Pants on Fire!
Jones
"If the impeachment reaches the house and passes to the senate and isn’t passed the first term is nullified and Trump can run two more terms."

Kaya Jones on Tuesday, October 1st, 2019 in a tweet

No, Donald Trump could not seek a third term if an impeachment trial failed

Singer and model Kaya Jones falsely claimed that if President Donald Trump is impeached but not removed from office, he could have the chance to serve an extra term in the White House.  

"Did you know that if the impeachment reaches the house and passes to the senate and isn’t passed the first term is nullified and Trump can run two more terms," Jones, a former band member of the Pussycat Dolls, wrote in an Oct. 1 tweet.

In a follow-up tweet, Jones, who describes herself on Twitter as being associated with Trump’s campaign advisory board, directed her followers to a thread on Quora, a question-and-answer website, about whether the results of a presidential election can be nullified.

That’s not how impeachment works, however. 

The 22nd Amendment to the Constitution prohibits presidents from being elected to office more than twice. The amendment reads:

"No person shall be elected to the office of the President more than twice, and no person who has held the office of President, or acted as President, for more than two years of a term to which some other person was elected President shall be elected to the office of the President more than once."

The basics of the impeachment process are spelled out in the Constitution. The House has "the sole power of impeachment" while the Senate reserves "the sole power to try all impeachments." When a president is tried in the Senate, the Constitution says "the Chief Justice shall preside" and a two-thirds vote is required to convict and remove the president from office.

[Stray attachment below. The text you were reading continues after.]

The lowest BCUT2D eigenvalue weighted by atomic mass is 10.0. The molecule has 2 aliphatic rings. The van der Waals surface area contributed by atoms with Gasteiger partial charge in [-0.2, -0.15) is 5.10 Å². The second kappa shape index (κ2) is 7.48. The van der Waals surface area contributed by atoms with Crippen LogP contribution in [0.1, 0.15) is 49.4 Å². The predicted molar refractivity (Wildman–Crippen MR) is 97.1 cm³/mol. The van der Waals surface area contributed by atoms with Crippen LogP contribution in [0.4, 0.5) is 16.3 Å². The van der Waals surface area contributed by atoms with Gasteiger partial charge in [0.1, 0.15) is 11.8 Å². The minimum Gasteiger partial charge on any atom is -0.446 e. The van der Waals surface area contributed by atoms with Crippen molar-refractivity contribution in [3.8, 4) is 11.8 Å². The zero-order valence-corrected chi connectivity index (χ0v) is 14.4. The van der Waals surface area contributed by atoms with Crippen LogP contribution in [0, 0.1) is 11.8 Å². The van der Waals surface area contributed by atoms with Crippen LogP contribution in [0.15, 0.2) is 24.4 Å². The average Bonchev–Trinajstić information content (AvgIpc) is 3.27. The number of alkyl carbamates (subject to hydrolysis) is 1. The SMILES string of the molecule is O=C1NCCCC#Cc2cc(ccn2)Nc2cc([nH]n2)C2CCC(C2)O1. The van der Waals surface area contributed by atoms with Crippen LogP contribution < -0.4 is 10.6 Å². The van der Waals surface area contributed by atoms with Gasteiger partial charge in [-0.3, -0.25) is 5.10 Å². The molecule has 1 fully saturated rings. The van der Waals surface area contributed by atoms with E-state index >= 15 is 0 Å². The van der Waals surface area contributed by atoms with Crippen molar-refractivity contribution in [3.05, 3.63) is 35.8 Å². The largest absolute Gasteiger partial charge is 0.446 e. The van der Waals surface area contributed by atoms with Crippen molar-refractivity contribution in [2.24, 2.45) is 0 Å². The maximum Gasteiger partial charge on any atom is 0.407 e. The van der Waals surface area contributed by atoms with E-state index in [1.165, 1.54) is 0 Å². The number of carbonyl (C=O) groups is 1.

The specific contours of the impeachment process have taken shape over time, as we noted in our in-depth analysis of what an impeachment inquiry against Trump could look like.

But the Constitution says nothing about a president’s term being "nullified" by a failed attempt at removal. If it did, then we might have seen former President Bill Clinton — who was impeached in the House but acquitted by the Senate — float the idea of running for a third term.

"That’s ridiculous," said Louis Seidman, professor of constitutional law at Georgetown Law, of Jones’s claim. "There’s no truth to that whatsoever."

Frank O. Bowman III, professor at the University of Missouri School of Law and the author of a book on impeachment, added that it was "absolute rubbish." 

"Under the 22nd Amendment, presidents get two terms, period (with a special exception if someone accedes to the office during the term of another president, but serves less than two years of that term)," Bowman wrote in an email to PolitiFact. "Not the case for Trump."

Jones did not respond to a request for comment.

Our ruling

Jones said "if the impeachment reaches the house and passes to the senate and isn’t passed the first term is nullified and Trump can run two more terms."

The Constitution explicitly prohibits presidents from getting elected to more than two terms.

We rate this statement Pants on Fire!